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Convoy into Khartoum
If I were to compile a list of things I'd really rather not do when the temperature is somewhere in the mid-30s and the sun is browning my skin faster than a marshmallow over a bonfire, travelling in convoy might be somewhere near the top.
Not that I'm complaining. Really. As far as convoy travel goes, I had it fairly easy. While Sharita rode on the roof, recording video in the blazing sun, I rode shotgun in the shady Landcruiser cab with our other tour leader, Paul. I spent the ride recording waypoints on our GPS and jotting down notes about railway tracks and traffic volume, taking photos of perspiring cyclists between cat naps. It should have been difficult to sleep with the incinerating heat, constant sirens and police whistles, but there's something about the rhythmic rocking cadence of a convoy that weakens the resolve to stay conscious.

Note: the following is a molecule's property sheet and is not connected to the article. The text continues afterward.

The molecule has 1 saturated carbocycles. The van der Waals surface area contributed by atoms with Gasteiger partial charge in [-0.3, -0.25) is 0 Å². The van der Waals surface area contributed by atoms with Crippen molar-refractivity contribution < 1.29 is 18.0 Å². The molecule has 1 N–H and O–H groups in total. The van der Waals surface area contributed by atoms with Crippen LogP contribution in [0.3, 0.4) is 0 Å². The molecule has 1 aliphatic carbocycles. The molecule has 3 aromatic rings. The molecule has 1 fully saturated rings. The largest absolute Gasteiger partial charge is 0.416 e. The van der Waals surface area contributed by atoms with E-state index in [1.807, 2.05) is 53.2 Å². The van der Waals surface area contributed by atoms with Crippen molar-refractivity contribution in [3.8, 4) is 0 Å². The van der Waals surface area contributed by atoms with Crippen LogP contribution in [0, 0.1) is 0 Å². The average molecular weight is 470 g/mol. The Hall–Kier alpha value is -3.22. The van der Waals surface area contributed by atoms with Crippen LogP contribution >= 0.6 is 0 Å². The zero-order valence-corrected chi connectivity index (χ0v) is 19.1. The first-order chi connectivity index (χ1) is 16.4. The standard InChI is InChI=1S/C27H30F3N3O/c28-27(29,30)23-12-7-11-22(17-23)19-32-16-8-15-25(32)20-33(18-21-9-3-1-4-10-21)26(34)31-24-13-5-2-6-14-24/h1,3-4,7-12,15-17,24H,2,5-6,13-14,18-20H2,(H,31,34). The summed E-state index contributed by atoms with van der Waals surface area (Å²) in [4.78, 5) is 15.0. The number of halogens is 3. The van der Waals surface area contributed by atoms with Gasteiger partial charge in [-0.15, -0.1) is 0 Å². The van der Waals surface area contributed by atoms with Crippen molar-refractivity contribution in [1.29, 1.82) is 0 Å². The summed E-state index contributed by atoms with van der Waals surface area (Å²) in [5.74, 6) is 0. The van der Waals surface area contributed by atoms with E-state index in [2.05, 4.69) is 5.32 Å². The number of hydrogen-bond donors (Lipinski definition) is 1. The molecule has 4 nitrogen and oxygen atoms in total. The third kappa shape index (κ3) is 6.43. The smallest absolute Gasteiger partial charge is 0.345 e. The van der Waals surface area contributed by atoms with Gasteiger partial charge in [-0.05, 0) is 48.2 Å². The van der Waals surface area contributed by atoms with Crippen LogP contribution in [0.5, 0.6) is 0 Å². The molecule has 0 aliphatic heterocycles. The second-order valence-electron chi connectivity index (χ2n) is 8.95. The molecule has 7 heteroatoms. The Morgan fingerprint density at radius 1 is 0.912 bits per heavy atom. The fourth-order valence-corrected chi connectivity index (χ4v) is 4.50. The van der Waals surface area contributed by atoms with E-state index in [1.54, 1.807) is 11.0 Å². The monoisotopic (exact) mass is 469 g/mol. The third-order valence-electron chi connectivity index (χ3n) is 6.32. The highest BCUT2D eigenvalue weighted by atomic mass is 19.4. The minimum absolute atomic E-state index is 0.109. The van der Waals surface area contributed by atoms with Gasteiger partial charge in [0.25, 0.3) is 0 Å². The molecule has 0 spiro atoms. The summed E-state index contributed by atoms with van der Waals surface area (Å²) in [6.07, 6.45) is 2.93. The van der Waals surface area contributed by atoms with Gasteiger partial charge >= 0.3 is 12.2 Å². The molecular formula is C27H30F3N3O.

We started the morning with a solo-start time trial known as "The Race of Truth," a suitably epic monniker for a 20km race through the desert of Sudan. The lunch truck was stationed at a gas station parking lot on the outskirts of Khartoum. Soon we were congregated around it, talking shop about race times and tailwinds like construction workers discussing rebar and framing techniques. We devoured a lunch of boiled eggs and tomato with pita bread, before emptying bladders and grouping together like a swarm of bees stuck in molasses for the slow-moving convoy.
Travelling at the head of the pack with a view of the truck in front of us, I marvelled at the sight of our Sudanese support staff in long, winter-weight jackets and heavy pants. I'm barely able to stave off heat-induced delirium when wearing shoes instead of sandals in this country. From the passenger seat I had the pleasure of taking in the reactions of the locals as we passed, ranging from pleasantly perplexed to overjoyed (complete with double-fist pumps).
Three weeks in and the bustling city of Khartoum is at our doorstep for our third rest day of the tour. Riders are fanning out to internet cafes and ice cream shops, searching for the coldest Coke they can find in lieu of the stronger liquid rewards we won't see again until Ethiopia. Tomorrow we get back in the saddle and enjoy the solace of cycling through Sudan some more. I might even get out of the Landcruiser one of these days.
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